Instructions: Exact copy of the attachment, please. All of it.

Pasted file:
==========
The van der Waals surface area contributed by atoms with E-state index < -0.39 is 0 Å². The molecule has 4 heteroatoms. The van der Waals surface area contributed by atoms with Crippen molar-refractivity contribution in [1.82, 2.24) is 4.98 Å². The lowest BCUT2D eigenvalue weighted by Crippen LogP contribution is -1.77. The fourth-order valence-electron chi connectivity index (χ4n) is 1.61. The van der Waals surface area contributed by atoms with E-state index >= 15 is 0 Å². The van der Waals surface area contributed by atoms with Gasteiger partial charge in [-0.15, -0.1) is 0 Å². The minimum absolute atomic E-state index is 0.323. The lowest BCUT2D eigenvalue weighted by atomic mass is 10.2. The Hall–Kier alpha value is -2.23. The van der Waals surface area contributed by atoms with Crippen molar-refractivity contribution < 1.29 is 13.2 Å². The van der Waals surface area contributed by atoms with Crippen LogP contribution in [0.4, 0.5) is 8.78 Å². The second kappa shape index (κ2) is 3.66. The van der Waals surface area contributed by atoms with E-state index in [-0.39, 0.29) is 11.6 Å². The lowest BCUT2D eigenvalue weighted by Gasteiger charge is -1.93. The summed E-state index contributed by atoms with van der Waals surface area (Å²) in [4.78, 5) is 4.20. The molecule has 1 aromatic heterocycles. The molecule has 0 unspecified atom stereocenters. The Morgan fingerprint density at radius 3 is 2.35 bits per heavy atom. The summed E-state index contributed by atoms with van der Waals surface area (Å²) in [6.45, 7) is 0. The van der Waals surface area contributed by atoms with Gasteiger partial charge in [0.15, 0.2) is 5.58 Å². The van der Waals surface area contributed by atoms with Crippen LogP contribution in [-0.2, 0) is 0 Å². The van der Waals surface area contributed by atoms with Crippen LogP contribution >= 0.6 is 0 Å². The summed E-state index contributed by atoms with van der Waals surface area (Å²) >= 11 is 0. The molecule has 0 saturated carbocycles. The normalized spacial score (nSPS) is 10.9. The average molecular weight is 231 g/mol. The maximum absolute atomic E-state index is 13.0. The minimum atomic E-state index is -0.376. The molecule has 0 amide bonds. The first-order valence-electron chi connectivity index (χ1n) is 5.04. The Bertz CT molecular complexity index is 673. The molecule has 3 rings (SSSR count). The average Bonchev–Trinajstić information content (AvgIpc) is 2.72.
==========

The van der Waals surface area contributed by atoms with E-state index < -0.39 is 0 Å². The molecule has 4 heteroatoms. The van der Waals surface area contributed by atoms with Crippen molar-refractivity contribution in [1.82, 2.24) is 4.98 Å². The lowest BCUT2D eigenvalue weighted by Crippen LogP contribution is -1.77. The fourth-order valence-electron chi connectivity index (χ4n) is 1.61. The van der Waals surface area contributed by atoms with E-state index >= 15 is 0 Å². The van der Waals surface area contributed by atoms with Gasteiger partial charge in [-0.15, -0.1) is 0 Å². The minimum absolute atomic E-state index is 0.323. The lowest BCUT2D eigenvalue weighted by atomic mass is 10.2. The Hall–Kier alpha value is -2.23. The van der Waals surface area contributed by atoms with Crippen molar-refractivity contribution < 1.29 is 13.2 Å². The van der Waals surface area contributed by atoms with Crippen LogP contribution in [0.4, 0.5) is 8.78 Å². The second kappa shape index (κ2) is 3.66. The van der Waals surface area contributed by atoms with E-state index in [-0.39, 0.29) is 11.6 Å². The lowest BCUT2D eigenvalue weighted by Gasteiger charge is -1.93. The summed E-state index contributed by atoms with van der Waals surface area (Å²) in [4.78, 5) is 4.20. The molecule has 1 aromatic heterocycles. The molecule has 0 unspecified atom stereocenters. The Morgan fingerprint density at radius 3 is 2.35 bits per heavy atom. The summed E-state index contributed by atoms with van der Waals surface area (Å²) in [6.45, 7) is 0. The van der Waals surface area contributed by atoms with Gasteiger partial charge in [0.15, 0.2) is 5.58 Å². The van der Waals surface area contributed by atoms with Crippen LogP contribution in [-0.2, 0) is 0 Å². The van der Waals surface area contributed by atoms with Crippen LogP contribution >= 0.6 is 0 Å². The summed E-state index contributed by atoms with van der Waals surface area (Å²) >= 11 is 0. The molecule has 0 saturated carbocycles. The normalized spacial score (nSPS) is 10.9. The average molecular weight is 231 g/mol. The maximum absolute atomic E-state index is 13.0. The minimum atomic E-state index is -0.376. The molecule has 0 amide bonds. The first-order valence-electron chi connectivity index (χ1n) is 5.04. The Bertz CT molecular complexity index is 673. The molecule has 3 rings (SSSR count). The average Bonchev–Trinajstić information content (AvgIpc) is 2.72.